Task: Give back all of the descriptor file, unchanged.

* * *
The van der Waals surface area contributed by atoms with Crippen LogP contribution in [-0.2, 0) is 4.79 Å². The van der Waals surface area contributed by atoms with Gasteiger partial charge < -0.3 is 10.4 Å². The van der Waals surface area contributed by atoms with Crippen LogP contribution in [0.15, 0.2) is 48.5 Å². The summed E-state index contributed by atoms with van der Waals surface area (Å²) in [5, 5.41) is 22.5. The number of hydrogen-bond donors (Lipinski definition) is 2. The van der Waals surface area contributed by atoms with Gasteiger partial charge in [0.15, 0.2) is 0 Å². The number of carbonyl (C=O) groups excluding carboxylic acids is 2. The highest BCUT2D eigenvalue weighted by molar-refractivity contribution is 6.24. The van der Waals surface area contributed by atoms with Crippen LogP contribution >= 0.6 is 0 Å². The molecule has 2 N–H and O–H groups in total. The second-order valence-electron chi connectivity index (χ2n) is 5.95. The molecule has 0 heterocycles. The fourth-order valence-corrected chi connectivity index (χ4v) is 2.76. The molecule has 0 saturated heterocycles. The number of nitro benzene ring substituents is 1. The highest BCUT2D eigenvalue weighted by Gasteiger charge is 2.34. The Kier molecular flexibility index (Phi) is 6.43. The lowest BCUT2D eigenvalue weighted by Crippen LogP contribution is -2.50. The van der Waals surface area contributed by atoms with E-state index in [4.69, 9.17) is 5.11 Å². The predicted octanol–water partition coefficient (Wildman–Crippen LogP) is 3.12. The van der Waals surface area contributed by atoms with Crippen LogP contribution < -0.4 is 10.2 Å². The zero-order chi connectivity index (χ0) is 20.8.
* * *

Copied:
The van der Waals surface area contributed by atoms with Crippen LogP contribution in [-0.2, 0) is 4.79 Å². The van der Waals surface area contributed by atoms with Gasteiger partial charge < -0.3 is 10.4 Å². The van der Waals surface area contributed by atoms with Crippen LogP contribution in [0.15, 0.2) is 48.5 Å². The summed E-state index contributed by atoms with van der Waals surface area (Å²) in [5, 5.41) is 22.5. The number of hydrogen-bond donors (Lipinski definition) is 2. The van der Waals surface area contributed by atoms with Gasteiger partial charge in [0.15, 0.2) is 0 Å². The number of carbonyl (C=O) groups excluding carboxylic acids is 2. The highest BCUT2D eigenvalue weighted by molar-refractivity contribution is 6.24. The van der Waals surface area contributed by atoms with Crippen LogP contribution >= 0.6 is 0 Å². The molecule has 2 N–H and O–H groups in total. The second-order valence-electron chi connectivity index (χ2n) is 5.95. The molecule has 0 heterocycles. The fourth-order valence-corrected chi connectivity index (χ4v) is 2.76. The molecule has 0 saturated heterocycles. The number of nitro benzene ring substituents is 1. The highest BCUT2D eigenvalue weighted by Gasteiger charge is 2.34. The Kier molecular flexibility index (Phi) is 6.43. The lowest BCUT2D eigenvalue weighted by Crippen LogP contribution is -2.50. The van der Waals surface area contributed by atoms with E-state index in [4.69, 9.17) is 5.11 Å². The predicted octanol–water partition coefficient (Wildman–Crippen LogP) is 3.12. The van der Waals surface area contributed by atoms with Crippen LogP contribution < -0.4 is 10.2 Å². The zero-order chi connectivity index (χ0) is 20.8.